Victims and Witness Protection in Transitional Justice in Zimbabwe

Overview

One of the fundamental guidelines of transitional justice is that a secure environment is critical for the process to take place. While full security may necessitate long-term institutional reform, it is critical that the safety of victims, witnesses and all those involved in the process are guaranteed both in law and in practice. A robust policy framework protecting victims and witnesses assuring all those seeking the truth about the past, holding the perpetrators of violence to account, reconciling divided groups and (re)establishing peace is vital for victims, affected communities, and for the future of both state and society. The aim of the victim and witness protection mechanism is to ensure their full and unfettered participation in the work of institutionalized mechanisms of transitional justice is not prejudiced as a result of real and imagined fear and intimidation to give evidence.

Background

When President Emmerson Dambudzo Mnangagwa signed the National Peace and Reconciliation Commission Act (NPRC Act), Chapter 10:32 into law, he operationalized the work of the NPRC, one of the five Independent (Chapter 12) Commissions, established by the Constitution in 2013 tasked with enhancing the advancement of democracy in Zimbabwe. The gazetting of the enabling legislation marked a huge step in the country’s long and arduous path towards addressing the exigencies of the past in order to achieve national healing, reconciliation and social cohesion. The promulgation was also a momentous occasion for civil society organisations working in the realm of peacebuilding, among them Heal Zimbabwe Trust (HZT) and the National Transitional Justice Working Group (NTJWG) to welcome the gazetting of the enabling legislation, despite noting that the Act had ‘monumental weaknesses and […] fell short of an ideal law to address this important task’.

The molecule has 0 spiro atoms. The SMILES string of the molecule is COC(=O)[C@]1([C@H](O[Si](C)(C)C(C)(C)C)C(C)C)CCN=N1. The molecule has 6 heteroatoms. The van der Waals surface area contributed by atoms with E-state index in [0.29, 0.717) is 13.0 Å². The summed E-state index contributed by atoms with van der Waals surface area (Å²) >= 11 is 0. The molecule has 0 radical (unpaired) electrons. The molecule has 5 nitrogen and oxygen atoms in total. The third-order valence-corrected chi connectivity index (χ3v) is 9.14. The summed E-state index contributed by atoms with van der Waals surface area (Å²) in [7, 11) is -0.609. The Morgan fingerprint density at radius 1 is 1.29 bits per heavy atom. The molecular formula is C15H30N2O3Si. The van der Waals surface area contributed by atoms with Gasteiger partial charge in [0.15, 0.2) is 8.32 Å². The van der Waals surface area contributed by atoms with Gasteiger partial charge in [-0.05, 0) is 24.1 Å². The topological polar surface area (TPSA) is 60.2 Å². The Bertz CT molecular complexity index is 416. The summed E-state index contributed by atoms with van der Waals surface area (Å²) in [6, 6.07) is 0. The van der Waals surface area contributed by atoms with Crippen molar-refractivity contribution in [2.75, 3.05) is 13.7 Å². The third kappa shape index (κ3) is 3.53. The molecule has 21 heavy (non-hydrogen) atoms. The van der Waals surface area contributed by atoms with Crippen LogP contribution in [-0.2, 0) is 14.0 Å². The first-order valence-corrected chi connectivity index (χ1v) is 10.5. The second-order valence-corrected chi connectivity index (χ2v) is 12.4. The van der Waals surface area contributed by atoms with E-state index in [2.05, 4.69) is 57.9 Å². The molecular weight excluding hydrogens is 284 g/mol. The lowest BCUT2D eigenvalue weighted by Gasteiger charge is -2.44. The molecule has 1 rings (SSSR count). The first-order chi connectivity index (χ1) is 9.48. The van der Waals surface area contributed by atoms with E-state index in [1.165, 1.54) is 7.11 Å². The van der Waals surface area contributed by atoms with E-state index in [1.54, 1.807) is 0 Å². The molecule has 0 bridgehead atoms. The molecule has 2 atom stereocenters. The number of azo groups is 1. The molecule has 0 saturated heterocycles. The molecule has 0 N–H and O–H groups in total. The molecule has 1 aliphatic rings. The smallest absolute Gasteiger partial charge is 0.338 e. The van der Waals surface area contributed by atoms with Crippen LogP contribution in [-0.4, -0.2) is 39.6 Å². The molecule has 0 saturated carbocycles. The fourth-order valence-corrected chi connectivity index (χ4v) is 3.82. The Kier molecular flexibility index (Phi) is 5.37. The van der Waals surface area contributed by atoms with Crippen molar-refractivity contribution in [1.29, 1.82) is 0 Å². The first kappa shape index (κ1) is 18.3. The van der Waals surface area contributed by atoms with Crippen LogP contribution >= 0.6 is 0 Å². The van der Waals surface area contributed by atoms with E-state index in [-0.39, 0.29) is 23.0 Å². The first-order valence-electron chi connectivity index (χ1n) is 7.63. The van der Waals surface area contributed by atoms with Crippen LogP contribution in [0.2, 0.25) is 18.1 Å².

Perhaps one of its foremost contradictions is that the legislation that created the NPRC, fails to provide a clear and concise definition of what constitutes a ‘victim’. The net effect of such a misnomer is that even the definitions of witness and perpetrator become equally abstruse which potentially curtails the parameters within which the Commission operates. In the contemporary transitional justice initiative in Zimbabwe, the basic question that needs to be confronted is: who is the victim? Given the convoluted historical narrative of the conflicts that have befallen this country, the definition is obviously a highly contested one, since it evolves.

Subjective choices as to who is or is not entitled to benefits is based on their ‘victimhood.’ What is critical at the operational level of the NPRC programming is that choices have to be made about who ‘fits’ the role of a victim and who has to be left out. The NPRC could draw lessons from most post-conflict contexts like Burundi, Rwanda, Sierra Leone and South Africa that grappled with the conception of victim and victimhood, albeit with serious challenges, in order to ensure a policy framework for the protection of victims and witnesses is constructed.

Read the full policy brief here (864KB PDF)

Source: Heal Zimbabwe